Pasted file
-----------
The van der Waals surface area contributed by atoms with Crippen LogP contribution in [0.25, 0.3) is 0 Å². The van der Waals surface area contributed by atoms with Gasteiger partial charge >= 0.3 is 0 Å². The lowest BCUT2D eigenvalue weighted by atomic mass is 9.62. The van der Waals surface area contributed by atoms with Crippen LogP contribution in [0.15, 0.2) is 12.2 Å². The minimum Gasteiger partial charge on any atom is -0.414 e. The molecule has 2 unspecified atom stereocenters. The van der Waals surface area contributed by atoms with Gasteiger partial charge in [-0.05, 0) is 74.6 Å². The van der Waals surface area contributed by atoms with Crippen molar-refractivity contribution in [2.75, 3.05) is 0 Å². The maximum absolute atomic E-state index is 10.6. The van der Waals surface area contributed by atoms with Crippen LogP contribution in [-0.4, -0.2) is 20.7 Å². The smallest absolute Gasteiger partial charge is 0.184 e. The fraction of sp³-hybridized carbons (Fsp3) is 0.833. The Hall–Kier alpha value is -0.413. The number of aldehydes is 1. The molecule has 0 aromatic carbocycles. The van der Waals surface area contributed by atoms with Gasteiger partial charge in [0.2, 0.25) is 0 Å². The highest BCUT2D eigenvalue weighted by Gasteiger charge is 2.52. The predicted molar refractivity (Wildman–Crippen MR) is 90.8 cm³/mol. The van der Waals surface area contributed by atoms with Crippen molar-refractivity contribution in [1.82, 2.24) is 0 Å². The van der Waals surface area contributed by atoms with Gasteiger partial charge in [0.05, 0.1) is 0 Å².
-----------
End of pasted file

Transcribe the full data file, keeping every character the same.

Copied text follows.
The van der Waals surface area contributed by atoms with Crippen LogP contribution in [0.25, 0.3) is 0 Å². The van der Waals surface area contributed by atoms with Gasteiger partial charge >= 0.3 is 0 Å². The lowest BCUT2D eigenvalue weighted by atomic mass is 9.62. The van der Waals surface area contributed by atoms with Crippen LogP contribution in [0.15, 0.2) is 12.2 Å². The minimum Gasteiger partial charge on any atom is -0.414 e. The molecule has 2 unspecified atom stereocenters. The van der Waals surface area contributed by atoms with Gasteiger partial charge in [-0.05, 0) is 74.6 Å². The van der Waals surface area contributed by atoms with Crippen molar-refractivity contribution in [2.75, 3.05) is 0 Å². The maximum absolute atomic E-state index is 10.6. The van der Waals surface area contributed by atoms with Crippen LogP contribution in [-0.4, -0.2) is 20.7 Å². The smallest absolute Gasteiger partial charge is 0.184 e. The fraction of sp³-hybridized carbons (Fsp3) is 0.833. The Hall–Kier alpha value is -0.413. The number of aldehydes is 1. The molecule has 0 aromatic carbocycles. The van der Waals surface area contributed by atoms with Gasteiger partial charge in [0.2, 0.25) is 0 Å². The highest BCUT2D eigenvalue weighted by Gasteiger charge is 2.52. The predicted molar refractivity (Wildman–Crippen MR) is 90.8 cm³/mol. The van der Waals surface area contributed by atoms with Crippen molar-refractivity contribution in [1.82, 2.24) is 0 Å². The van der Waals surface area contributed by atoms with Gasteiger partial charge in [0.05, 0.1) is 0 Å².